Figure A.1: Onset of opioid-related policies by year.Note: Each marker corresponds to the total number of states in which a given policy is in effect in a given year.

Figure A.1:

Onset of opioid-related policies by year.

Note: Each marker corresponds to the total number of states in which a given policy is in effect in a given year.

Figure A.2: State laws (2001–2016).Note: Blue states are those where a given law is in place by the end of the period.

Figure A.2:

State laws (2001–2016).

Note: Blue states are those where a given law is in place by the end of the period.

Figure A.3: Geographical distribution of MGE in 2001 and 2016.Note: Geographical distribution of the MGE units per capita in 2001 and 2016. Thresholds are set at the 1st, 5th, 10th, 25th, 50th, 75th, 90th, 99th percentiles of the 2001–2016 average distribution.

Figure A.3:

Geographical distribution of MGE in 2001 and 2016.

Note: Geographical distribution of the MGE units per capita in 2001 and 2016. Thresholds are set at the 1st, 5th, 10th, 25th, 50th, 75th, 90th, 99th percentiles of the 2001–2016 average distribution.

Figure A.4: Event-study analysis: effect on drug-related crime.Note: Coefficients estimated as in Eq. (2). The coefficient associated to <t − 5 pertains to all periods prior to the fifth year before the implementation of the law. The coefficient associated to >t + 5 refers to all years from the fifth after the implementation of the law. Standard errors are clustered at the state level and 95% confidence intervals are shown.

Figure A.4:

Event-study analysis: effect on drug-related crime.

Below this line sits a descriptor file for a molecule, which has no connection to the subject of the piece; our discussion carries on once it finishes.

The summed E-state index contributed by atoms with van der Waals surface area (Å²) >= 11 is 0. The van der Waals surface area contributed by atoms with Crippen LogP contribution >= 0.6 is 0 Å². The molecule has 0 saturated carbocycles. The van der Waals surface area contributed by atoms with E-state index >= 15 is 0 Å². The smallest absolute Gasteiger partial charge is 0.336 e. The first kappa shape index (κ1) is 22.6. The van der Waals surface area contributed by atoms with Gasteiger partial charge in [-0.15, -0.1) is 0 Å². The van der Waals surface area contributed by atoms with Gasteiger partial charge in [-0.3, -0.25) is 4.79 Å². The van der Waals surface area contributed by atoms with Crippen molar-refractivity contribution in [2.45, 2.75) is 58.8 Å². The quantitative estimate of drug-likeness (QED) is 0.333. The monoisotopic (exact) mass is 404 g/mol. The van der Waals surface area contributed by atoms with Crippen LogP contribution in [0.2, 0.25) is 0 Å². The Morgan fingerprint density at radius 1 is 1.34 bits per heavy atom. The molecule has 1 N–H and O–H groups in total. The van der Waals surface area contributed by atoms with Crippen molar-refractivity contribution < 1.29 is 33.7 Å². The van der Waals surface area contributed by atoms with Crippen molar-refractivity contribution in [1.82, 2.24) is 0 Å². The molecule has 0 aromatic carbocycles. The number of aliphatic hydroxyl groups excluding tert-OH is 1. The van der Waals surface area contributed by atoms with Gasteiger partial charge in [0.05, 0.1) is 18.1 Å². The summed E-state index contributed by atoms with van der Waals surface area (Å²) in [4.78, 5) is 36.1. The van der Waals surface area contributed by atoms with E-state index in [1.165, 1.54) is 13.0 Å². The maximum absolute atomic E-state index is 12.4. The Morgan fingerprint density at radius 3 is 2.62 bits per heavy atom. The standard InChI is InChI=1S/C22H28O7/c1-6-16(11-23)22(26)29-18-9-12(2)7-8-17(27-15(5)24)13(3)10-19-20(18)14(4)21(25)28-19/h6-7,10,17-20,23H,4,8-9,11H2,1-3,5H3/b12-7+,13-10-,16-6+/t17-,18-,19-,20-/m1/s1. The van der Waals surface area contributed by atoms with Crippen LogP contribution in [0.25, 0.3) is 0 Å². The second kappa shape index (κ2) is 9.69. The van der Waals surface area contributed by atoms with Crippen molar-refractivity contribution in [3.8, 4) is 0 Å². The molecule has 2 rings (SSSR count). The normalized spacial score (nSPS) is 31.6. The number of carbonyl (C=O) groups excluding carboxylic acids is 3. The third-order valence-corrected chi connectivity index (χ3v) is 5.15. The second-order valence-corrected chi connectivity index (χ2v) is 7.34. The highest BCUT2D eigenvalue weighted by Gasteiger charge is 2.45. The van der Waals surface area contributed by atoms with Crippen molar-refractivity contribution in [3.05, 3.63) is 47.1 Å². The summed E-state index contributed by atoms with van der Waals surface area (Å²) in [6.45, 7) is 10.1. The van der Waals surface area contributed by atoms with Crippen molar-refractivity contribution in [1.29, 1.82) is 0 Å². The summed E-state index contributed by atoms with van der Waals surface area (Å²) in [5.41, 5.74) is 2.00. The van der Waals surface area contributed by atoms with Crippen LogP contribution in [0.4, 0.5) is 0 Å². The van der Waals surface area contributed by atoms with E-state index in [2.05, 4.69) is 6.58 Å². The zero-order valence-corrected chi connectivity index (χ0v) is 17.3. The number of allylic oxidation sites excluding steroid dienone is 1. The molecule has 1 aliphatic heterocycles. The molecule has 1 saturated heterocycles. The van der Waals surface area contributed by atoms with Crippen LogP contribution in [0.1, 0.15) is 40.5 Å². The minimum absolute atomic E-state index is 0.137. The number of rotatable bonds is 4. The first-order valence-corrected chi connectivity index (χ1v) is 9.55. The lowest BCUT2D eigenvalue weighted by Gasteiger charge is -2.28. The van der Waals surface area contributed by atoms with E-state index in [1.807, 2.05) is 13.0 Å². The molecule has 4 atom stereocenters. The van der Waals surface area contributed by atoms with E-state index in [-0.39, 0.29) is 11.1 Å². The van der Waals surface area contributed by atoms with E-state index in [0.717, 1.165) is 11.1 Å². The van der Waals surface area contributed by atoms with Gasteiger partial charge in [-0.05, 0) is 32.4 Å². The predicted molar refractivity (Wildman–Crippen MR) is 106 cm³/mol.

Note: Coefficients estimated as in Eq. (2). The coefficient associated to <t  5 pertains to all periods prior to the fifth year before the implementation of the law. The coefficient associated to >t + 5 refers to all years from the fifth after the implementation of the law. Standard errors are clustered at the state level and 95% confidence intervals are shown.

Figure B.1: Event-study analysis: effect on drug quantities.Note: Coefficients estimated as in Eq. (2). The coefficient associated to <t − 5 pertains to all periods prior to the fifth year before the implementation of the law. The coefficient associated to >t + 5 refers to all years from the fifth after the implementation of the law. Standard errors are clustered at the state level and 95% confidence intervals are shown.

Figure B.1:

Event-study analysis: effect on drug quantities.

Note: Coefficients estimated as in Eq. (2). The coefficient associated to <t  5 pertains to all periods prior to the fifth year before the implementation of the law. The coefficient associated to >t + 5 refers to all years from the fifth after the implementation of the law. Standard errors are clustered at the state level and 95% confidence intervals are shown.